Review: Aparna Ramaswamy, Solo and Symbiotic at the Joyce
Siobhan Burke, The New York Times
October 7th, 2015
Aparna Ramaswamy is a founder, director and standout member of Ragamala Dance Company, a Minneapolis troupe specializing in contemporary interpretations of Bharatanatyam, the classical dance form of southern India. Watching this ensemble, the eye often goes straight to Ms. Ramaswamy’s impeccable technique and incandescent beauty. Even when surrounded by others, she could be the only dancer onstage.
In “They Rose at Dawn,” she shares those gifts as a soloist, though she’s not alone. This four-part suite, which had its world premiere at the Joyce Theater on Tuesday, pairs Ms. Ramaswamy with a live Carnatic music ensemble, whose five members — on flute, violin, mridangam (two-sided hand drum), nattuvangam (cymbals) and vocals — fill the space with music as lusciously as she does with movement, in such a way that the two seem inseparable, entirely symbiotic. (The original score is by Prema Ramamurthy, and the choreography primarily by Ms. Ramaswamy.)
“They Rose at Dawn,” Ms. Ramaswamy’s Joyce debut, is in some ways a radical programming choice for the theater, a departure from its often highly produced fare: just the essentials, no bells or whistles, except for the actual bells on Ms. Ramaswamy’s ankles, a traditional accessory that turns floor-slapping footwork into jingling percussion. She performs against a black backdrop for the full 75 minutes and wears a single costume of red and gold silk. The musicians, facing her, sit on one side of the stage, leaving the other open for her entrances and exits. The only superfluous element is an expository voice-over that swoops in between sections and tells us what to see. Why not let the dancing speak for itself?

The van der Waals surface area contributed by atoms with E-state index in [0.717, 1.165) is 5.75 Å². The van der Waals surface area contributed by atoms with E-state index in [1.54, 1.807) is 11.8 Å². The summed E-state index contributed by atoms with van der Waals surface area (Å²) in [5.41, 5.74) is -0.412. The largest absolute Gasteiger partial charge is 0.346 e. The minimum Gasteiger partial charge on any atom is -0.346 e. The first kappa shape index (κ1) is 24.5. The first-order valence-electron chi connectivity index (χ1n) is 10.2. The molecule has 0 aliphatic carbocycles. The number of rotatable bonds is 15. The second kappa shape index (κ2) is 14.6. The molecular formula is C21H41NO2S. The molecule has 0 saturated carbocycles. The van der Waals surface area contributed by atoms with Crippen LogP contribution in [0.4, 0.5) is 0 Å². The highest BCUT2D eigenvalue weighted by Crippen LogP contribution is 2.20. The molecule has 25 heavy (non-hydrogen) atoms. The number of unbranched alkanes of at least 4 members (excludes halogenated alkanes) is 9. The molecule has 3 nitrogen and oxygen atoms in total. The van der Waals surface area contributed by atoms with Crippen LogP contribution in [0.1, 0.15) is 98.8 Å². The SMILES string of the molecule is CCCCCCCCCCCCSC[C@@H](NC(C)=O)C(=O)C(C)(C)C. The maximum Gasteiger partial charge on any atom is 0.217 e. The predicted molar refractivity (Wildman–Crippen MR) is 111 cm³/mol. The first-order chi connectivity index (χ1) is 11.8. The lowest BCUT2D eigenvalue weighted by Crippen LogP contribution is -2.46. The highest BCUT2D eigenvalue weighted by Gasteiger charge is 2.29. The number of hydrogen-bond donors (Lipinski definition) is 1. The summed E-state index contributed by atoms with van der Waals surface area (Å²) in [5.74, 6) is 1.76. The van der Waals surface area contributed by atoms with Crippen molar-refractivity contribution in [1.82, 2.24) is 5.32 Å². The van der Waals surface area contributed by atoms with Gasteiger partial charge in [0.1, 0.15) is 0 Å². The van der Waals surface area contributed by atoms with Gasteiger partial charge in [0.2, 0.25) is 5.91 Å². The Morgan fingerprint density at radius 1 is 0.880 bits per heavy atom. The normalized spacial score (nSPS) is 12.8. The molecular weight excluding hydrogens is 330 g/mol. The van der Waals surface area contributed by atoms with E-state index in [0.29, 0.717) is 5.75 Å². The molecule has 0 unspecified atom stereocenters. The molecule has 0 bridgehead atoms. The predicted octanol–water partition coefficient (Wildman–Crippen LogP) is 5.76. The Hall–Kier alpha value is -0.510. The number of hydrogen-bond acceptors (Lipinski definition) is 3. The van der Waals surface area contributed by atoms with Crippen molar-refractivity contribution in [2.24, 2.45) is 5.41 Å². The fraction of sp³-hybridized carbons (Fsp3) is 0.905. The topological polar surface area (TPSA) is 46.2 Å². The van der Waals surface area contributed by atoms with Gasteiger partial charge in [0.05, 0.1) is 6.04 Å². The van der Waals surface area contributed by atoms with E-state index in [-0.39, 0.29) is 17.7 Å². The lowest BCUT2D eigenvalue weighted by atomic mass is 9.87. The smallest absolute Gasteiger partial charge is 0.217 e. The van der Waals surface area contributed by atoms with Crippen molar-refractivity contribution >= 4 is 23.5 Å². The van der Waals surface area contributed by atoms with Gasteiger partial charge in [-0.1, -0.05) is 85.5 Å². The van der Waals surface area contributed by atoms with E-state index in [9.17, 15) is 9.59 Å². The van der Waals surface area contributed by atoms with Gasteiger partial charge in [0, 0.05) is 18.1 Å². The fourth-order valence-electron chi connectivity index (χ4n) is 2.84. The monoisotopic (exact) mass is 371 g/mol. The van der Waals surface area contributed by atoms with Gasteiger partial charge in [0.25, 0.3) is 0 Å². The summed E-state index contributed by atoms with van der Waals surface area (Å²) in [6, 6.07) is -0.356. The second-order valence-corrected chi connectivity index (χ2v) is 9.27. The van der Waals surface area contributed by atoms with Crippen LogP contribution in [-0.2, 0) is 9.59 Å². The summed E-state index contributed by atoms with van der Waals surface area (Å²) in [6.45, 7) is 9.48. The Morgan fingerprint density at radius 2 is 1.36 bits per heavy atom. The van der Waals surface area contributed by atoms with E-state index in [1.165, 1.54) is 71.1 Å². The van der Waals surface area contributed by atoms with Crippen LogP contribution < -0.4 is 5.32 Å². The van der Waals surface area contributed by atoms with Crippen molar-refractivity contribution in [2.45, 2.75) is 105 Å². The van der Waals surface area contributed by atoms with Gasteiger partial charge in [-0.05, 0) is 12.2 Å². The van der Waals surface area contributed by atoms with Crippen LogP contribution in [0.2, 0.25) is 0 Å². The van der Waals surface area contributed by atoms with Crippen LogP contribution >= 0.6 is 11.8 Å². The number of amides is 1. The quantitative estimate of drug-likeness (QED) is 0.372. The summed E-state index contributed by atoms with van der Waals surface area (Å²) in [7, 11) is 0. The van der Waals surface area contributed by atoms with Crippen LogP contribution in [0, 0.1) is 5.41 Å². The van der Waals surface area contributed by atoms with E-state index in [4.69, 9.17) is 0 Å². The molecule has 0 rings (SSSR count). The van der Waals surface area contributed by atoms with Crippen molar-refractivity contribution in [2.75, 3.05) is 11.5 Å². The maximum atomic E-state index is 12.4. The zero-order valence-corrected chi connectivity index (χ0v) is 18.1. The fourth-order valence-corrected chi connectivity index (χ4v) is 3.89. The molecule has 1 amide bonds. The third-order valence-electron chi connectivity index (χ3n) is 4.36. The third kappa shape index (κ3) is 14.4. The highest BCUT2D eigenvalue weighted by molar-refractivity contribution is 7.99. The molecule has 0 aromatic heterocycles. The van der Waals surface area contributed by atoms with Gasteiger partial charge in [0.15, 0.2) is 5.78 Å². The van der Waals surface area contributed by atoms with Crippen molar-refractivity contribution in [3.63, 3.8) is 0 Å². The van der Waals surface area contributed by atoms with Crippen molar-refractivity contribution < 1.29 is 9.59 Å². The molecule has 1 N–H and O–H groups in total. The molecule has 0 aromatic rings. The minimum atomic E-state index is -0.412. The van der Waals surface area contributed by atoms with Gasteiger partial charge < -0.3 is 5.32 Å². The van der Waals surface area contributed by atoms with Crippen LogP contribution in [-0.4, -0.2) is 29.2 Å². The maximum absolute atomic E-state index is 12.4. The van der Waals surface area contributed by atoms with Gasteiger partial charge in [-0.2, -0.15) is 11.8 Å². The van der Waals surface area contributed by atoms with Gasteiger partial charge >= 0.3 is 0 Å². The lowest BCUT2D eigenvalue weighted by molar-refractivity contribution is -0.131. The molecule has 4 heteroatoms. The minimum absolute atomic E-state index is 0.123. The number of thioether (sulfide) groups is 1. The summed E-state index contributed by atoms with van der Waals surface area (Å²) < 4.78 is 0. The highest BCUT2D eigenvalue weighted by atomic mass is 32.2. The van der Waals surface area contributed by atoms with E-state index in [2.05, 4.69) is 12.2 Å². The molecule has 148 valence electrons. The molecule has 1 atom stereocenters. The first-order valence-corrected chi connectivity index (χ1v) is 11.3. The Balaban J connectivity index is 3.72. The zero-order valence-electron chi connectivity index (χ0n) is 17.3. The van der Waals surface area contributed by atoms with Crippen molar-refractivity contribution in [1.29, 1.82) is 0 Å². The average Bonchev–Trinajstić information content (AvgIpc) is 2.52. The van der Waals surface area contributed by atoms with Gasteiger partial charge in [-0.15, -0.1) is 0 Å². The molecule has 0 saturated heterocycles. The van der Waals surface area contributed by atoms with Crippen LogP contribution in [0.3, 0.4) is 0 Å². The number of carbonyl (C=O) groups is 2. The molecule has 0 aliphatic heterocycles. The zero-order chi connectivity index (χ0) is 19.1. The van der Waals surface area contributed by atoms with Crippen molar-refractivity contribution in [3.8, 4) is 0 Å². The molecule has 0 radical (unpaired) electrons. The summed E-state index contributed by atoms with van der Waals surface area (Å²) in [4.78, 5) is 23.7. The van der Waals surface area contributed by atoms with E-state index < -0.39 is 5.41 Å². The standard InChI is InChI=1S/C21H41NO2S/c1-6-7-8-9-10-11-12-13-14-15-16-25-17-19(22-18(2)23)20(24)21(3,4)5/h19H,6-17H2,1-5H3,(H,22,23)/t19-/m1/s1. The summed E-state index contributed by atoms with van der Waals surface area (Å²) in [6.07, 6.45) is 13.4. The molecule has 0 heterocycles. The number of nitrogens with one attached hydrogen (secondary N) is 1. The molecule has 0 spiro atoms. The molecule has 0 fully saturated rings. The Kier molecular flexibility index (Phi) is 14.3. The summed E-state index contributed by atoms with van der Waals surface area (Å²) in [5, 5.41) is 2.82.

Ms. Ramaswamy has a specific if sweeping theme in mind: women as “carriers of ritual and culture” and “the primordial source of all creation,” according to the program notes. She enters with a handful of flower petals and deposits them reverently at the front of the stage. At different points, she could be a warrior, mother or goddess, a yearning lover or protective leader.
More fascinating than these character portrayals, which at times seem too consciously layered on, like masks, rather than viscerally felt, is her physicality in itself: the sharpness of her hands as they burst into lotus-like shapes, the spring of her jump, the subtle bobbling of her head atop an otherwise still body. Through her dancing, the music’s textures come into view, from the crispness of the flute and heft of the drum to the peace of near silence.